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Good discussion here. To get back to the macro economics, the huge debt soaks up investment capital that could be used to grow the economy. Also, inflation devalues currency. So, working our way to making our massive debt smaller in relation to the GPD, we are also penalizing many sectors of the economy namely those on fixed incomes most of all.

The way to make the debt smaller in reality to GDP is to actually grow the economy in real numbers to that point. At the numbers we are growing at presently it will never happen.

There is one sure way to tell what amount of debt is dangerous. Just keep piling it on. It will happen.

Greece has one disadvantage as opposed to the US. Greece has no control over the Euro, and can't devalue that currency. They would have to go back to the Drachma which would be chaotic.
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Old 09-28-2015, 08:15 PM   #31
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What affect would that debt have if the Dollar ceased being the worlds reserve currency?
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Old 09-29-2015, 06:22 AM   #32
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Where is the pain now?

The unemployed , especially the youth barred from working an entry level job , and unable to obtain skills

One "adjusted" flash reading of 3.9% is little .cheer over the past 6 years.
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Old 09-29-2015, 02:43 PM   #33
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Why just six years?

Data please.
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Old 09-29-2015, 02:50 PM   #34
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SINCE THE ECONOMY "RECOVERED" IT HAS BEEN THE POOREST RECOVERY SINCE wwii.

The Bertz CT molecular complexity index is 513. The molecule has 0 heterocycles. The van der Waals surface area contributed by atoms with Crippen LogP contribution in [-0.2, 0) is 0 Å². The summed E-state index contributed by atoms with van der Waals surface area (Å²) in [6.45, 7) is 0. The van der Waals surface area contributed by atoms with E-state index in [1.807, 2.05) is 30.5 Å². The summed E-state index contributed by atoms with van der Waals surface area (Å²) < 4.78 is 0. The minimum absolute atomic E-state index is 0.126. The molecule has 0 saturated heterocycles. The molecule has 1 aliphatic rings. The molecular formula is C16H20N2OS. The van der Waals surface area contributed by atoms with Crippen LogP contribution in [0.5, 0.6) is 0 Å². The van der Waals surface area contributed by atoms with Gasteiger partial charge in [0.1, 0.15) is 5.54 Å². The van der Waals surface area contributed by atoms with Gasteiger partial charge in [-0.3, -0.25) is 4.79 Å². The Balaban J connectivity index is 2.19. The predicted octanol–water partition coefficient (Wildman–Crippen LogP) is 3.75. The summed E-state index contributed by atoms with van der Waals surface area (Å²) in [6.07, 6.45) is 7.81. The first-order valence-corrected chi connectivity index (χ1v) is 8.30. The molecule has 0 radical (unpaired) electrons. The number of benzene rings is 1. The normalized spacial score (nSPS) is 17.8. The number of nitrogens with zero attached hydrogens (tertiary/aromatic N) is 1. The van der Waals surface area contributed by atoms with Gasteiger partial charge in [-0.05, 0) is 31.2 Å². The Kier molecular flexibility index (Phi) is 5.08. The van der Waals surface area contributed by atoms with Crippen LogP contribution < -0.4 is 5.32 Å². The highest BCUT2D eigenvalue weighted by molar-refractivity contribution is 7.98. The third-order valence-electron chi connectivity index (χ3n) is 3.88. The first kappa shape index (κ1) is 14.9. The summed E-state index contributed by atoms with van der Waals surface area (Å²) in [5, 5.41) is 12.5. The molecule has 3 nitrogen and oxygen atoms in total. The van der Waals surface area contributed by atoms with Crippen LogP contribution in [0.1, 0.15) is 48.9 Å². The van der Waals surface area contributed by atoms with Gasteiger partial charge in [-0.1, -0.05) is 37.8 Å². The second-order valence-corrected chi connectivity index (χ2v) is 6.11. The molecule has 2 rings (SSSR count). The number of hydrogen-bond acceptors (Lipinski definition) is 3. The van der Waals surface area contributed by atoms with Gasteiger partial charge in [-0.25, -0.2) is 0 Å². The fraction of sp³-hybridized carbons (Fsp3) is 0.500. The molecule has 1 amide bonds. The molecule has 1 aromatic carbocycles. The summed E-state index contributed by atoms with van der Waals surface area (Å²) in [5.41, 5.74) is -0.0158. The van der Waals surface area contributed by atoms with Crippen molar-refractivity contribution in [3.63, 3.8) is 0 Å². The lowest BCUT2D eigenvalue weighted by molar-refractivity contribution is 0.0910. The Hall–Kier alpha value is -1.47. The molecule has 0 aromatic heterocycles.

Usually about 2% with this debt burden , in past recoverys 4% was reached , for a while.
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Old 09-29-2015, 11:22 PM   #35
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Where is the pain now?

The unemployed , especially the youth barred from working an entry level job , and unable to obtain skills

One "adjusted" flash reading of 3.9% is little .cheer over the past 6 years.
I`m not clear, is that the annual US GDP increase? Or the unemployment rate?
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Old 09-30-2015, 06:29 AM   #36
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I`m not clear, is that the annual US GDP increase? Or the unemployment rate?

Good question , depends on how you count.

Is someone unemployed for over 4 weeks that DOES NOT go looking for work"

Or is he removed from unemployment numbers and not counted , as is done today.

The best guesstimates are probably the total population vs the number of workers.

Even there all the Black Work (under the table cash folks) is a mere guess.